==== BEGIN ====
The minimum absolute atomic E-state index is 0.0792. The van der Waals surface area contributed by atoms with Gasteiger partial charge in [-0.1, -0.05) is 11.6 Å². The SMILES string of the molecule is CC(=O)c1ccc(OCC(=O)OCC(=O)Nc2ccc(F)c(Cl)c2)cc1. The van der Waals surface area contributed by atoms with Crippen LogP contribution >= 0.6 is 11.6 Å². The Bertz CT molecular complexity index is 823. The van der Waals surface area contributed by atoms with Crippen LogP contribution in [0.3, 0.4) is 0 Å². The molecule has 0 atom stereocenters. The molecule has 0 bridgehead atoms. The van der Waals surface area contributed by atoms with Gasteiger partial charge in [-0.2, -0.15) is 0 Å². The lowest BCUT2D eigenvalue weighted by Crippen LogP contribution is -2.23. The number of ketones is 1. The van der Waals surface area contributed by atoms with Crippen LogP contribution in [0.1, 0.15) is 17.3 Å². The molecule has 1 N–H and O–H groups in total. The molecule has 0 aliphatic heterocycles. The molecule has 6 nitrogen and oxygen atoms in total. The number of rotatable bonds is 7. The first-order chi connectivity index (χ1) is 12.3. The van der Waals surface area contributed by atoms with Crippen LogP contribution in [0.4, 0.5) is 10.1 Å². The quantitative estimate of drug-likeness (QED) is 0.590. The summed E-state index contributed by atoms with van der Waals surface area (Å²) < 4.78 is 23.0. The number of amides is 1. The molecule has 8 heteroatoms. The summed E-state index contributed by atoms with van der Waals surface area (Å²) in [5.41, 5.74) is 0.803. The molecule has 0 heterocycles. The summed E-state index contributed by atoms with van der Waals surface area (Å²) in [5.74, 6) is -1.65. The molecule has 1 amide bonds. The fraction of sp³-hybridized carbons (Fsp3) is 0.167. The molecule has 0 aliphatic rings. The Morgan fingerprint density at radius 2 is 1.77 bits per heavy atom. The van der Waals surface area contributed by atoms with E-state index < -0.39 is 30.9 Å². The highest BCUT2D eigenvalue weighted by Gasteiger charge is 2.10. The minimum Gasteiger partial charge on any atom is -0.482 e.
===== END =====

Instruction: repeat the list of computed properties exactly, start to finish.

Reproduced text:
The minimum absolute atomic E-state index is 0.0792. The van der Waals surface area contributed by atoms with Gasteiger partial charge in [-0.1, -0.05) is 11.6 Å². The SMILES string of the molecule is CC(=O)c1ccc(OCC(=O)OCC(=O)Nc2ccc(F)c(Cl)c2)cc1. The van der Waals surface area contributed by atoms with Crippen LogP contribution >= 0.6 is 11.6 Å². The Bertz CT molecular complexity index is 823. The van der Waals surface area contributed by atoms with Crippen LogP contribution in [0.3, 0.4) is 0 Å². The molecule has 0 atom stereocenters. The molecule has 0 bridgehead atoms. The van der Waals surface area contributed by atoms with Gasteiger partial charge in [-0.2, -0.15) is 0 Å². The lowest BCUT2D eigenvalue weighted by Crippen LogP contribution is -2.23. The number of ketones is 1. The van der Waals surface area contributed by atoms with Crippen LogP contribution in [0.1, 0.15) is 17.3 Å². The molecule has 1 N–H and O–H groups in total. The molecule has 0 aliphatic heterocycles. The molecule has 6 nitrogen and oxygen atoms in total. The number of rotatable bonds is 7. The first-order chi connectivity index (χ1) is 12.3. The van der Waals surface area contributed by atoms with Crippen LogP contribution in [0.4, 0.5) is 10.1 Å². The quantitative estimate of drug-likeness (QED) is 0.590. The summed E-state index contributed by atoms with van der Waals surface area (Å²) < 4.78 is 23.0. The number of amides is 1. The molecule has 8 heteroatoms. The summed E-state index contributed by atoms with van der Waals surface area (Å²) in [5.41, 5.74) is 0.803. The molecule has 0 heterocycles. The summed E-state index contributed by atoms with van der Waals surface area (Å²) in [5.74, 6) is -1.65. The molecule has 1 amide bonds. The fraction of sp³-hybridized carbons (Fsp3) is 0.167. The molecule has 0 aliphatic rings. The Morgan fingerprint density at radius 2 is 1.77 bits per heavy atom. The van der Waals surface area contributed by atoms with E-state index < -0.39 is 30.9 Å². The highest BCUT2D eigenvalue weighted by Gasteiger charge is 2.10. The minimum Gasteiger partial charge on any atom is -0.482 e.